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Posted: January 21, 2017

Good writing but social analysis lacking

Book Review

By Derryll White

Pearson, Ridley (1999). The Pied Piper.

I have never read this author. A lady gave me the book while I was sitting in the sun at Hot Shots, reading and drinking coffee – definitely two of my favourite things to do. This is Pearson’s eleventh novel, so he should have worked some of the kinks out, and besides, the woman was enthusiastic about the book. I, in turn, immediately liked the fact that Pearson recognized and thanked three of his mentors who had recently passed away. There is always room for respect in everything that we do.

I was surprised to find that this novel is set in Seattle, Washington. That is familiar territory to many here in southeastern B.C. The focus of this story is multiple child kidnappings. Being a father of two daughters I don’t like kidnapping stories much. The fears have, at times, been my own reality.

Pearson does tell a good story. His characters are well-developed, rich and strong. He moves the action around, giving in-depth views of several parts of the U.S. He has enough pathos, sex and deep human emotion to keep almost any reader interested. For me, one of the most intriguing parts of the story is the way Pearson makes Louisiana out to be a foreign country. Most legal work is negotiated there as personal favours. Money and connections make anything possible, in prison or outside.

In the end I wanted more – more engagement with the real world of corporate power and political manipulation. Ridley Pearson is a good writer and I will probably read more of his novels at some point. He does not, however, have the social analysis that the Scandinavian writers inject into their stories, and I miss that.


Excerpts from the novel:

REALTOR – “How do I do it?” she asked, chewing on a wry smile. “Okay. Obits, of course. Sure. Divorce filings can be a gold mine. I get a lot of play out of the divorce market – the separation filings are registered downtown. Early bird gets the worm. Construction permits are a good source; couples often fix up the house before trying to sell, or they start work on a future home before committing to listing the existing one. Tricks.”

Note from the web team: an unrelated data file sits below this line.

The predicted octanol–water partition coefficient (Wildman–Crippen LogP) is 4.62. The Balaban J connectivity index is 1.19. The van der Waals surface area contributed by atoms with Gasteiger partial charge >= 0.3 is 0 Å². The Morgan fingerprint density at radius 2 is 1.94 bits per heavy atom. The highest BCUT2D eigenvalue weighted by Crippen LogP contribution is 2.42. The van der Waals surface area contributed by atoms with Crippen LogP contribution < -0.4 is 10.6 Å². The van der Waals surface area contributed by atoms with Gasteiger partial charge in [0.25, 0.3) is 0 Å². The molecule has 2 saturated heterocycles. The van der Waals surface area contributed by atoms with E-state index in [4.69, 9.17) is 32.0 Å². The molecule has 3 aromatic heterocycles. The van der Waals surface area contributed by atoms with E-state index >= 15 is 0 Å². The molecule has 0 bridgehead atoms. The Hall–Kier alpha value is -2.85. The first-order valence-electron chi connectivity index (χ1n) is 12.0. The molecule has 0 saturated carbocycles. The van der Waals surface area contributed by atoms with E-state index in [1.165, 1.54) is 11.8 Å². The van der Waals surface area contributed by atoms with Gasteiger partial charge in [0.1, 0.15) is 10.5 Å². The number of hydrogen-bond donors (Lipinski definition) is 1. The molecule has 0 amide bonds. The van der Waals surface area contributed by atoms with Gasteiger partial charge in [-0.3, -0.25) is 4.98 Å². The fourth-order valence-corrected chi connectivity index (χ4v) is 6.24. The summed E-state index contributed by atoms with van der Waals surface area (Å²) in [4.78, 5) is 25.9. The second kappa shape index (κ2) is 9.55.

HABITS – LaMòia had never smoked. He drank beer, but only socially. He had been blind drunk twice in his life, and had hated the lack of control. But at that moment he envied the habitual, whatever the vice, because it gave the person a preoccupation, an object of distraction.

SEATTLE – …cranes and Caterpillars and jackhammers all busy making the population deaf. The city refused to stop growing. Unable to spread out, it grew up now, the new buildings pushing higher and higher into the sky, winning views of the bay and blocking the view of others. The streets closed in around the pedestrians. The town of Seattle was gone, a city having replaced it.

THE BIG EASY – Boldt failed to see the romance of the French Quarter. For years he had heard stories about the mix of French and black cultures, of voodoo, umbrella drinks, of Creole bar girls with bodies like centerfolds, of blues and jazz drifting onto cobblestone streets at three in the morning, and fresh oysters the size of golf balls. Instead, he saw only a giant tourist attraction, a Disneyland for alcoholics and unfaithful husbands masquerading as conventioneering businessmen.

Derryll White once wrote books but now chooses to read and write about them.  When not reading he writes history for the web at www.basininstitute.org.

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